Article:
Dealing with the drought isn't the only problem Central Valley farmers are facing. Plum, peach, and almond trees are starting to bloom.
"It's one of the times where it's good to be a farmer," says Selma Grower John Chandler, "However, you also bite your nails a lot, because you're hoping weather cooperates through the bloom period."
John Chandler farms in Fresno County. He says he's never seen such a dry, warm winter. With his fruit trees starting to bud, he's worried about what will happen if it gets cold.
"A freeze could come out and wipe out a lot of the bloom and cause a real problem for growers. We would see a real reduction in our crops because of that cost," adds Chandler.
While growers deal with trees that are blooming too early, their biggest worry is still the drought and making sure they have enough water.
"This year with the drought it's a love-hate relationship with the rain. We're desperate for the rain, we really want the rain, but we don't want it to affect our bloom," says the Selma Grower, "I think at this stage with such a high drought I'd be happy for what rain we get."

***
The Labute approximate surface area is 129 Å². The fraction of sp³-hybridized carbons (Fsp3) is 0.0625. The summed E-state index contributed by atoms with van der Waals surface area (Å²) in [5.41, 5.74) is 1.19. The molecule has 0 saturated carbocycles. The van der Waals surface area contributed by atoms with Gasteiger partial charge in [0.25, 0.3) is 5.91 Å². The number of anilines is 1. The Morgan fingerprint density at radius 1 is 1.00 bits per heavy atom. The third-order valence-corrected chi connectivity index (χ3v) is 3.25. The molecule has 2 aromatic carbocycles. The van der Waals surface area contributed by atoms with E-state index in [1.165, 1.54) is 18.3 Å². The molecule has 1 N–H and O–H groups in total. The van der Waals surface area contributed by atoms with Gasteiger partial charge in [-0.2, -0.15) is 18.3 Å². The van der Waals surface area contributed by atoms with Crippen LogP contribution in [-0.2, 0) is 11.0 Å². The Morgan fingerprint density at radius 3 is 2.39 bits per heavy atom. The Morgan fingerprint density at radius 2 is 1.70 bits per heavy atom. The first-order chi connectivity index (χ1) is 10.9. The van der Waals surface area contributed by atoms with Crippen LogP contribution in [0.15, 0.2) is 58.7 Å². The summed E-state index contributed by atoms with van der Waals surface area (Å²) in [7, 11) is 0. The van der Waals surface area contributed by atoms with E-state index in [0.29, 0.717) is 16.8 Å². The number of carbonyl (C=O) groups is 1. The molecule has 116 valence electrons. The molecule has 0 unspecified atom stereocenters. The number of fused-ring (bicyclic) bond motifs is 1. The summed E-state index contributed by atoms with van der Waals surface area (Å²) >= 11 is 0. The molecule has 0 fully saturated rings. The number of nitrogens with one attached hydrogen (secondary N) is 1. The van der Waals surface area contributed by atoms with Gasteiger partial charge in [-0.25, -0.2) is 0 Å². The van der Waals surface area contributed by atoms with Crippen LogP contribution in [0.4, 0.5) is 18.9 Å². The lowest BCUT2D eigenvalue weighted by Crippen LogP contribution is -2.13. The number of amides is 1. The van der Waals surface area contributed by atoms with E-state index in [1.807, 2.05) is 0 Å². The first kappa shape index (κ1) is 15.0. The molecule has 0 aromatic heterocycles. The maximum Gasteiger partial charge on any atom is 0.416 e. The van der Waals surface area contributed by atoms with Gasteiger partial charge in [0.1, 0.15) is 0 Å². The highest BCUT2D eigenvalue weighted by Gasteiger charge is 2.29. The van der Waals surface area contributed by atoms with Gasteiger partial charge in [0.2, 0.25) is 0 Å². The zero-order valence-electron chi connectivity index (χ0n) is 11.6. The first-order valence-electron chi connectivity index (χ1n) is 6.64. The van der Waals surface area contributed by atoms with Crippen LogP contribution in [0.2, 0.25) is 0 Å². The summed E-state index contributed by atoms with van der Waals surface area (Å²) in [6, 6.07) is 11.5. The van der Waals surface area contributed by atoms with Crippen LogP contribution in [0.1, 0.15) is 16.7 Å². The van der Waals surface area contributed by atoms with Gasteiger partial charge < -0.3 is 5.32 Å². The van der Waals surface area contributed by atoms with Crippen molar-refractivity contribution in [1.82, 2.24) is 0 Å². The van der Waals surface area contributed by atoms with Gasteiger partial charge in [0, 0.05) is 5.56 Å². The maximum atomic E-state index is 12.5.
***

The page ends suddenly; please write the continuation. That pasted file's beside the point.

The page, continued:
He says a ditch that runs through his fields will stay bone dry all year. Chandler adds that the best-case scenario now is that we get a lot of snow.
"This current drought we're in is catastrophic in not only how it affects the farmers, but all of our employees that work with us. If we're not able to get enough water to our crops than we will not remain in business," says Chandler.
Chandler says no matter what happens he'll have work for all of his employees. However, he warns that other farmers in the Central Valley might not. He also says growers will find out the full affect of the early blooming and drought as the year goes on.